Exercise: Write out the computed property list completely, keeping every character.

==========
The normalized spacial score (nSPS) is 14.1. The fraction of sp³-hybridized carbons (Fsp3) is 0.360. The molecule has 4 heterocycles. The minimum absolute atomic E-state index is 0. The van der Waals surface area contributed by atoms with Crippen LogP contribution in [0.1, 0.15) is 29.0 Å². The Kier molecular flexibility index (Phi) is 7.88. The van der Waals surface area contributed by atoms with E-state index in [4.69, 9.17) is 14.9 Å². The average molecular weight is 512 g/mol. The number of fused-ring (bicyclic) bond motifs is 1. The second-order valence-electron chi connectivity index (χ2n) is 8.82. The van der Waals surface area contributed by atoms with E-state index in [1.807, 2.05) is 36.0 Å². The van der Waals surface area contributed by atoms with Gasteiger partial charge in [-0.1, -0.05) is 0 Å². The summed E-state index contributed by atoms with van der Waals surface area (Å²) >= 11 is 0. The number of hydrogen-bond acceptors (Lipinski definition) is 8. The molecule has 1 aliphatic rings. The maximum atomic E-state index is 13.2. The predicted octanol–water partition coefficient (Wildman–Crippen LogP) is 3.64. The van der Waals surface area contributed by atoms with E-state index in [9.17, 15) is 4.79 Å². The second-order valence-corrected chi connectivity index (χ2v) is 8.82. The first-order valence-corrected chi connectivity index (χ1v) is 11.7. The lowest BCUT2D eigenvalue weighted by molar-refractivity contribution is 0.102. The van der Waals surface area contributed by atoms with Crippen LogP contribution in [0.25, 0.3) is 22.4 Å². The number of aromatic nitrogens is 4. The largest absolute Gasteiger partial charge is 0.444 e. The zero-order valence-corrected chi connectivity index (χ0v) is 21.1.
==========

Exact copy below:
The normalized spacial score (nSPS) is 14.1. The fraction of sp³-hybridized carbons (Fsp3) is 0.360. The molecule has 4 heterocycles. The minimum absolute atomic E-state index is 0. The van der Waals surface area contributed by atoms with Crippen LogP contribution in [0.1, 0.15) is 29.0 Å². The Kier molecular flexibility index (Phi) is 7.88. The van der Waals surface area contributed by atoms with E-state index in [4.69, 9.17) is 14.9 Å². The average molecular weight is 512 g/mol. The number of fused-ring (bicyclic) bond motifs is 1. The second-order valence-electron chi connectivity index (χ2n) is 8.82. The van der Waals surface area contributed by atoms with E-state index in [1.807, 2.05) is 36.0 Å². The van der Waals surface area contributed by atoms with Gasteiger partial charge in [-0.1, -0.05) is 0 Å². The summed E-state index contributed by atoms with van der Waals surface area (Å²) >= 11 is 0. The number of hydrogen-bond acceptors (Lipinski definition) is 8. The molecule has 1 aliphatic rings. The maximum atomic E-state index is 13.2. The predicted octanol–water partition coefficient (Wildman–Crippen LogP) is 3.64. The van der Waals surface area contributed by atoms with E-state index in [9.17, 15) is 4.79 Å². The second-order valence-corrected chi connectivity index (χ2v) is 8.82. The first-order valence-corrected chi connectivity index (χ1v) is 11.7. The lowest BCUT2D eigenvalue weighted by molar-refractivity contribution is 0.102. The van der Waals surface area contributed by atoms with Crippen LogP contribution in [0.25, 0.3) is 22.4 Å². The number of aromatic nitrogens is 4. The largest absolute Gasteiger partial charge is 0.444 e. The zero-order valence-corrected chi connectivity index (χ0v) is 21.1.